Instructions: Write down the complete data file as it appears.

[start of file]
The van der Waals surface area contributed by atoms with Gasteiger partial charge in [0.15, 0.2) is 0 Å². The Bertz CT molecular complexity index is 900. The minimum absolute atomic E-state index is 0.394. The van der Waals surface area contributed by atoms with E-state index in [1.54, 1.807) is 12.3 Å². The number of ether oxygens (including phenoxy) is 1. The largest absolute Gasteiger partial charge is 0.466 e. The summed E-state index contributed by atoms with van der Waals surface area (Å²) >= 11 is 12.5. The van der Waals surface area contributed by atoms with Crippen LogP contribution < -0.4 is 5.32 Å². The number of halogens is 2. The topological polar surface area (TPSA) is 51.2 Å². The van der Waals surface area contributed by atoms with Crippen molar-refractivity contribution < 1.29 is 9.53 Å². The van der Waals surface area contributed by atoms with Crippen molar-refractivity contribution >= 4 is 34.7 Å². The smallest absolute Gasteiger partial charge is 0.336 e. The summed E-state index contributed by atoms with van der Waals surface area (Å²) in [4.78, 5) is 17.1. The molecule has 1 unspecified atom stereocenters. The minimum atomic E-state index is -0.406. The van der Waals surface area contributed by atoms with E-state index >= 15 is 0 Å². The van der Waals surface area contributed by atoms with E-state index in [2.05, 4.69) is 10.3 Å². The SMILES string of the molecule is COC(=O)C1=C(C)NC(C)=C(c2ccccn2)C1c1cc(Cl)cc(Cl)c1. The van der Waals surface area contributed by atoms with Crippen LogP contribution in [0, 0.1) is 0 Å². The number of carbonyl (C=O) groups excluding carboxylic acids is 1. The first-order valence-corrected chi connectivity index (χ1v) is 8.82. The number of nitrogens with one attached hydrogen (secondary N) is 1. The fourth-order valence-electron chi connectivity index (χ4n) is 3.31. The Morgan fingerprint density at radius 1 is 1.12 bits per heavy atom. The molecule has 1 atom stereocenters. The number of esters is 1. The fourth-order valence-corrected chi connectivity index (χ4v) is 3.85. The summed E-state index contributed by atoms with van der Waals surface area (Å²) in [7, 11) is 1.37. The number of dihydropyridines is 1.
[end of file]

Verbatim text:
The van der Waals surface area contributed by atoms with Gasteiger partial charge in [0.15, 0.2) is 0 Å². The Bertz CT molecular complexity index is 900. The minimum absolute atomic E-state index is 0.394. The van der Waals surface area contributed by atoms with E-state index in [1.54, 1.807) is 12.3 Å². The number of ether oxygens (including phenoxy) is 1. The largest absolute Gasteiger partial charge is 0.466 e. The summed E-state index contributed by atoms with van der Waals surface area (Å²) >= 11 is 12.5. The van der Waals surface area contributed by atoms with Crippen LogP contribution < -0.4 is 5.32 Å². The number of halogens is 2. The topological polar surface area (TPSA) is 51.2 Å². The van der Waals surface area contributed by atoms with Crippen molar-refractivity contribution < 1.29 is 9.53 Å². The van der Waals surface area contributed by atoms with Crippen molar-refractivity contribution >= 4 is 34.7 Å². The smallest absolute Gasteiger partial charge is 0.336 e. The summed E-state index contributed by atoms with van der Waals surface area (Å²) in [4.78, 5) is 17.1. The molecule has 1 unspecified atom stereocenters. The minimum atomic E-state index is -0.406. The van der Waals surface area contributed by atoms with E-state index >= 15 is 0 Å². The van der Waals surface area contributed by atoms with E-state index in [2.05, 4.69) is 10.3 Å². The SMILES string of the molecule is COC(=O)C1=C(C)NC(C)=C(c2ccccn2)C1c1cc(Cl)cc(Cl)c1. The van der Waals surface area contributed by atoms with Crippen LogP contribution in [0, 0.1) is 0 Å². The number of carbonyl (C=O) groups excluding carboxylic acids is 1. The first-order valence-corrected chi connectivity index (χ1v) is 8.82. The number of nitrogens with one attached hydrogen (secondary N) is 1. The fourth-order valence-electron chi connectivity index (χ4n) is 3.31. The Morgan fingerprint density at radius 1 is 1.12 bits per heavy atom. The molecule has 1 atom stereocenters. The number of esters is 1. The fourth-order valence-corrected chi connectivity index (χ4v) is 3.85. The summed E-state index contributed by atoms with van der Waals surface area (Å²) in [7, 11) is 1.37. The number of dihydropyridines is 1.